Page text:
But the overwhelming highlight of this years Shaper Summit was the chance for everyone in attendance to experience one of the most historic months of February in all of Jacksons history–a month where 23 of the 28 days saw reported snowfall, where each of the three days of the Shaper Summit started and ended with bottomless turns, and where every powder board was thoroughly tested in its most ideal environment. Like many times in the past, Jackson delivered the goods. Theres an energy here that can never be replicated, at least not until the Tetons next historic snowfall.
The point being, snowboarding is alive and well. Both in Jackson, Wyoming and beyond. While there will always be that push and pull between past and future, between authenticity and artificial, the core of our community–and certainly the town of Jackson–will always remain true to itself. We’d like to thank people like Kingwill and events like his JH Shaper Summit for making damn sure of that.
Continue below for words from three of this year’s distinguished brands about boards that stood out to us as truly awesome designs.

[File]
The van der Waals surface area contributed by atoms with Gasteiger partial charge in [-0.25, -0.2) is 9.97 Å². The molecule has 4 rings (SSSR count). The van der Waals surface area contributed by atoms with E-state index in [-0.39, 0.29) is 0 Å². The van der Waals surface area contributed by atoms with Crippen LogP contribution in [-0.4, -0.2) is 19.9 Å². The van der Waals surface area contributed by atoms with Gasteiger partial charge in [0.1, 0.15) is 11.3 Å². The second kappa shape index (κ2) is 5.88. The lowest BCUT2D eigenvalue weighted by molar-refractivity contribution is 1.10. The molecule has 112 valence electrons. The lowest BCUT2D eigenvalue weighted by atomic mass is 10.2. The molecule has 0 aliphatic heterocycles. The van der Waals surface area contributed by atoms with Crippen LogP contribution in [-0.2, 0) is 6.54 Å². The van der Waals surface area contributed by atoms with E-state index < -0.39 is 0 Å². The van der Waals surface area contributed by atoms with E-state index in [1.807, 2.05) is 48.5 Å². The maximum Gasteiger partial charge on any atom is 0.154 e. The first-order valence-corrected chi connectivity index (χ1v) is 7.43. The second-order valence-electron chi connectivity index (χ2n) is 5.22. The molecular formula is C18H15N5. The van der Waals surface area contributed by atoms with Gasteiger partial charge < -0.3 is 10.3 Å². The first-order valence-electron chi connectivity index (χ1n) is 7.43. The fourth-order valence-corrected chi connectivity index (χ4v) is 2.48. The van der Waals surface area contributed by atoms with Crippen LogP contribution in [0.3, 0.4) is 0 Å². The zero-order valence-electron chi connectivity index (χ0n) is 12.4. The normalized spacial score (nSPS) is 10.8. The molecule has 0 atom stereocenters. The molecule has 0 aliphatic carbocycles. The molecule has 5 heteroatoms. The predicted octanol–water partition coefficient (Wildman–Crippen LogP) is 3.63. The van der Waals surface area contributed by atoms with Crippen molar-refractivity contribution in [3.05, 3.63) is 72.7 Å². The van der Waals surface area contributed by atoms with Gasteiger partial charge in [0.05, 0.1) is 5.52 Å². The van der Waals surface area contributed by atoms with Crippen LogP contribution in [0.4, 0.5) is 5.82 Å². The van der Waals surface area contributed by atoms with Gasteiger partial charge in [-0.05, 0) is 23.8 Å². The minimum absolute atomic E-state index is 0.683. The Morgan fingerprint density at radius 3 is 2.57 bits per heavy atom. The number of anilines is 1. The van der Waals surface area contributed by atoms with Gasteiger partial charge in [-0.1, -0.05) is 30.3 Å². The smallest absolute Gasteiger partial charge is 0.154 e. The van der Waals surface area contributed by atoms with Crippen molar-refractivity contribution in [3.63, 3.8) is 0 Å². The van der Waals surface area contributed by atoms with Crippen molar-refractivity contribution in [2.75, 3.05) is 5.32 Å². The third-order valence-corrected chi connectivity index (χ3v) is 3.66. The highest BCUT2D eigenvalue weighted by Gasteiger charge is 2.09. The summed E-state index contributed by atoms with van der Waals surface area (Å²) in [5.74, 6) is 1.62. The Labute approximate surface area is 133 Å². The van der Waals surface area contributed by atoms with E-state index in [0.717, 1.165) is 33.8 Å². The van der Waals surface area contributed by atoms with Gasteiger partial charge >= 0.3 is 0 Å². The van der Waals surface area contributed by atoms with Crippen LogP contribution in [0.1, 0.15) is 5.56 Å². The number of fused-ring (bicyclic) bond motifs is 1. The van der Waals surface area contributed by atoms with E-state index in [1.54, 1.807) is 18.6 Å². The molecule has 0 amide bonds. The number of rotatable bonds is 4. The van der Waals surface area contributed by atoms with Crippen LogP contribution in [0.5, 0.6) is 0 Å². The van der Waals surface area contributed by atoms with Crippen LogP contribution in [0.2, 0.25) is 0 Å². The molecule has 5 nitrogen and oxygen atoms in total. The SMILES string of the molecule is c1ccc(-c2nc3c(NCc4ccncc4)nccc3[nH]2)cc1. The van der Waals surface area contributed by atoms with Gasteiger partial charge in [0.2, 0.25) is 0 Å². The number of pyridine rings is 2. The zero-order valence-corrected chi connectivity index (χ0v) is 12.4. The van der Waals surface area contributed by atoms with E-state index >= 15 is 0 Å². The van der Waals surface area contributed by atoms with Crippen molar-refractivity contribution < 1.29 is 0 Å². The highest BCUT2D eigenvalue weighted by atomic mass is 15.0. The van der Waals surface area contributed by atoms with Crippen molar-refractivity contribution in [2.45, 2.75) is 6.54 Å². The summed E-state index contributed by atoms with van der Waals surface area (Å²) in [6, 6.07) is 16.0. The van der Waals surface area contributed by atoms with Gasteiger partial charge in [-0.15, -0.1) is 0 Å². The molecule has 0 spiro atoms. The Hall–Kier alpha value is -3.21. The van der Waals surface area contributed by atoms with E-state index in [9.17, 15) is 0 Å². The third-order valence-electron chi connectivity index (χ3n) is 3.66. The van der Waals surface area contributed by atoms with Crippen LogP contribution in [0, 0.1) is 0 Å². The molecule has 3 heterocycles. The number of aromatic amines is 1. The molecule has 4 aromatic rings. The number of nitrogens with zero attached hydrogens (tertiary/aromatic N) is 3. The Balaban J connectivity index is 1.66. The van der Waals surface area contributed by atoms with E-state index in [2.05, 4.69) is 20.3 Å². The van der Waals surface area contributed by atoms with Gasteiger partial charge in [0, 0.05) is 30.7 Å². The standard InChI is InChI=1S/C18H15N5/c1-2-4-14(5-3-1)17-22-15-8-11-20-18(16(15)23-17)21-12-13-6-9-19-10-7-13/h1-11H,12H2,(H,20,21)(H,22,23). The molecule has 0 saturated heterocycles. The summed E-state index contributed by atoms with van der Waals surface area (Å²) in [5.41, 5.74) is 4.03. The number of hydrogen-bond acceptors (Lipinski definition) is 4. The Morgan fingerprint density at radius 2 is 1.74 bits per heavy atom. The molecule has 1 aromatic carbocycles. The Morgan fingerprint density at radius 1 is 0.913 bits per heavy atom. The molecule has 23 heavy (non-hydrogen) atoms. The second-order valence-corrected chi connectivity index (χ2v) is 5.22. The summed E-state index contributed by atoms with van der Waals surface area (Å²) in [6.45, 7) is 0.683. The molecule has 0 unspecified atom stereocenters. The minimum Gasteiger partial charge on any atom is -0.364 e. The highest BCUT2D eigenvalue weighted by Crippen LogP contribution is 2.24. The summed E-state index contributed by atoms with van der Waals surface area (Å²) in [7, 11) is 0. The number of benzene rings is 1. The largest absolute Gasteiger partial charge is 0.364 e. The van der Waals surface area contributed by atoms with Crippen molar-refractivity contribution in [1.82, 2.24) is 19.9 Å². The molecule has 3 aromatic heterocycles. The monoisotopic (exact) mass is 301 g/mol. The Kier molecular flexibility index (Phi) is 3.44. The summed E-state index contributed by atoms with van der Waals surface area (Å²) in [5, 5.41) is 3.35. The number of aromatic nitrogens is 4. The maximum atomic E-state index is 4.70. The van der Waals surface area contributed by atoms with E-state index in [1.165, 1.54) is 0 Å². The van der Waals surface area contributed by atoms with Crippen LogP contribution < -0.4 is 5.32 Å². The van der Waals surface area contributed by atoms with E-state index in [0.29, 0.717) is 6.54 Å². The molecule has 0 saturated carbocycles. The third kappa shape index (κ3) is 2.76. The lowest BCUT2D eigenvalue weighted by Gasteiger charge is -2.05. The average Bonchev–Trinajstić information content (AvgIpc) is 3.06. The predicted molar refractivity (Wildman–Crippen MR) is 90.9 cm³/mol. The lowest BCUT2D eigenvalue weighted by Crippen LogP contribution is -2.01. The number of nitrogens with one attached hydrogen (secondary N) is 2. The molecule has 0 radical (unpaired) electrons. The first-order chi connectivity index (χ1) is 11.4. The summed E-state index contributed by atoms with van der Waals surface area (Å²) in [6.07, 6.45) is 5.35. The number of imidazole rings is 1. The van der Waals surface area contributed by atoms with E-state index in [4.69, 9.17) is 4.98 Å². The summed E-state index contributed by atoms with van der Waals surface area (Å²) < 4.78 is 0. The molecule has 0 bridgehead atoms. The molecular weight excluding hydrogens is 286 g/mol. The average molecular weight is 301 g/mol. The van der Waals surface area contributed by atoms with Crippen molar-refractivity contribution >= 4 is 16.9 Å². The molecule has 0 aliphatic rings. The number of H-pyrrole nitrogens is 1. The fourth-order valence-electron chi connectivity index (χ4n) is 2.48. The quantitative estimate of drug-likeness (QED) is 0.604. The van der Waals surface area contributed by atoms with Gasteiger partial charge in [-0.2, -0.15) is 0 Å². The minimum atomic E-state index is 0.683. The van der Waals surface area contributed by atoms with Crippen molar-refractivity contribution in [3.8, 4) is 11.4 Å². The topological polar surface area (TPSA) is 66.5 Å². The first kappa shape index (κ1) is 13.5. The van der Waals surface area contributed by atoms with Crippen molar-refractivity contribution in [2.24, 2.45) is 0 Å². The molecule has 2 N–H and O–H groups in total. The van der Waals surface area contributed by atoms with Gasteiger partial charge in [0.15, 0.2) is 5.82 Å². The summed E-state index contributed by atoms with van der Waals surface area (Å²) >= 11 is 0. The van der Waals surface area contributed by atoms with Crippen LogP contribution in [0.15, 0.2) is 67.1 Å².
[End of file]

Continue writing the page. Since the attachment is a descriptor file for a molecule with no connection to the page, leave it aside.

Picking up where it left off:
Cardiff Snowcraft – The Crane
“All of our boards come in splits as well as regulars, so this is the split version of the normal build. As you can see in our core, we have carbon fiber as well as a combination of strong, lightweight woods. It has a vertical core, transitions into dampening plates under the foot, and then it returns to a vertical core. What is unique about this board is what we call FLOATilla, the nose is a bit wider, and you combine that with the HALFcamberwhich is camber underfoot and early rise starting just outside the binding in the nose. This one is 65% HALFcamber, and also has as a regular sidecut underfoot that then transitions into a reverse sidecut camber outside of the bindings. That combination allows for a really cool float, and also gives you a perfect pivot point for riding in tighter areas. All in all, The Crane is designed to be more of a directional camber all-mountain board, but it does have a few super cool additional features, like these 1mm SPEEDbumpsreverse side cut bumps aligned with the bindings that add grip and a tighter sidecut radiusand 2.5mm of taper in the tail. This thing is your everyday driver and will come in four sizes next year: a 148 for women and kids, a 152, a 158, and a 162.” – Bjorn Leines
World Boards x Never Summer – Powder Slayer